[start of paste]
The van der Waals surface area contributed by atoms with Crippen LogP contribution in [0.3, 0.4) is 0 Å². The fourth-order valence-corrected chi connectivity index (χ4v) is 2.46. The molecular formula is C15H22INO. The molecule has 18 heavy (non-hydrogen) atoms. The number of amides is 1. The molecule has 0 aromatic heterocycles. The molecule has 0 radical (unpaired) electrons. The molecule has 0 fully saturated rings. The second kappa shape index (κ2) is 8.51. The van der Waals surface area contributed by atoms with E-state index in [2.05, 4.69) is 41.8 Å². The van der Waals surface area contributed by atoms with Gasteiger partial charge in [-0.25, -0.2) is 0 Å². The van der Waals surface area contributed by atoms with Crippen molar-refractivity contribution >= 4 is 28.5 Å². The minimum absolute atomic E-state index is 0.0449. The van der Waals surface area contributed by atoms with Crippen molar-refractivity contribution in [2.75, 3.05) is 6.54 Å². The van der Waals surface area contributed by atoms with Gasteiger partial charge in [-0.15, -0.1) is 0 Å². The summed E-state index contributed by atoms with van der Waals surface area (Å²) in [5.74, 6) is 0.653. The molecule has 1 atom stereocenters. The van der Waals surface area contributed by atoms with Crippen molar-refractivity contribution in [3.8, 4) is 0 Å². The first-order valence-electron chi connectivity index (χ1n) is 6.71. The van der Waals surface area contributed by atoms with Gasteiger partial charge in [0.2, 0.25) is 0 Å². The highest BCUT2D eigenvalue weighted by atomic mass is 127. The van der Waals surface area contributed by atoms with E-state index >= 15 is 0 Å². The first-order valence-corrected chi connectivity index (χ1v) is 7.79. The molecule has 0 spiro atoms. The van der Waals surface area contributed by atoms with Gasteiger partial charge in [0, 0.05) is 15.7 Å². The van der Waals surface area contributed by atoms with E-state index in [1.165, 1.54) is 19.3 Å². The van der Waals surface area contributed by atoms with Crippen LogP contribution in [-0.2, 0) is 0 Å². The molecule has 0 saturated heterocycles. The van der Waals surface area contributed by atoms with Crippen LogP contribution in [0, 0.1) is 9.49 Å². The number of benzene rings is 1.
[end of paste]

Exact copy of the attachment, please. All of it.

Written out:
The van der Waals surface area contributed by atoms with Crippen LogP contribution in [0.3, 0.4) is 0 Å². The fourth-order valence-corrected chi connectivity index (χ4v) is 2.46. The molecular formula is C15H22INO. The molecule has 18 heavy (non-hydrogen) atoms. The number of amides is 1. The molecule has 0 aromatic heterocycles. The molecule has 0 radical (unpaired) electrons. The molecule has 0 fully saturated rings. The second kappa shape index (κ2) is 8.51. The van der Waals surface area contributed by atoms with E-state index in [2.05, 4.69) is 41.8 Å². The van der Waals surface area contributed by atoms with Gasteiger partial charge in [-0.25, -0.2) is 0 Å². The van der Waals surface area contributed by atoms with Crippen molar-refractivity contribution >= 4 is 28.5 Å². The minimum absolute atomic E-state index is 0.0449. The van der Waals surface area contributed by atoms with Crippen molar-refractivity contribution in [2.75, 3.05) is 6.54 Å². The van der Waals surface area contributed by atoms with Gasteiger partial charge in [-0.15, -0.1) is 0 Å². The summed E-state index contributed by atoms with van der Waals surface area (Å²) in [5.74, 6) is 0.653. The molecule has 1 atom stereocenters. The van der Waals surface area contributed by atoms with Crippen molar-refractivity contribution in [3.8, 4) is 0 Å². The first-order valence-electron chi connectivity index (χ1n) is 6.71. The van der Waals surface area contributed by atoms with Gasteiger partial charge in [0.2, 0.25) is 0 Å². The highest BCUT2D eigenvalue weighted by atomic mass is 127. The van der Waals surface area contributed by atoms with E-state index >= 15 is 0 Å². The first-order valence-corrected chi connectivity index (χ1v) is 7.79. The molecule has 0 spiro atoms. The van der Waals surface area contributed by atoms with Gasteiger partial charge in [0, 0.05) is 15.7 Å². The van der Waals surface area contributed by atoms with E-state index in [1.165, 1.54) is 19.3 Å². The van der Waals surface area contributed by atoms with Crippen LogP contribution in [-0.2, 0) is 0 Å². The molecule has 0 saturated heterocycles. The van der Waals surface area contributed by atoms with Crippen LogP contribution in [0, 0.1) is 9.49 Å². The number of benzene rings is 1.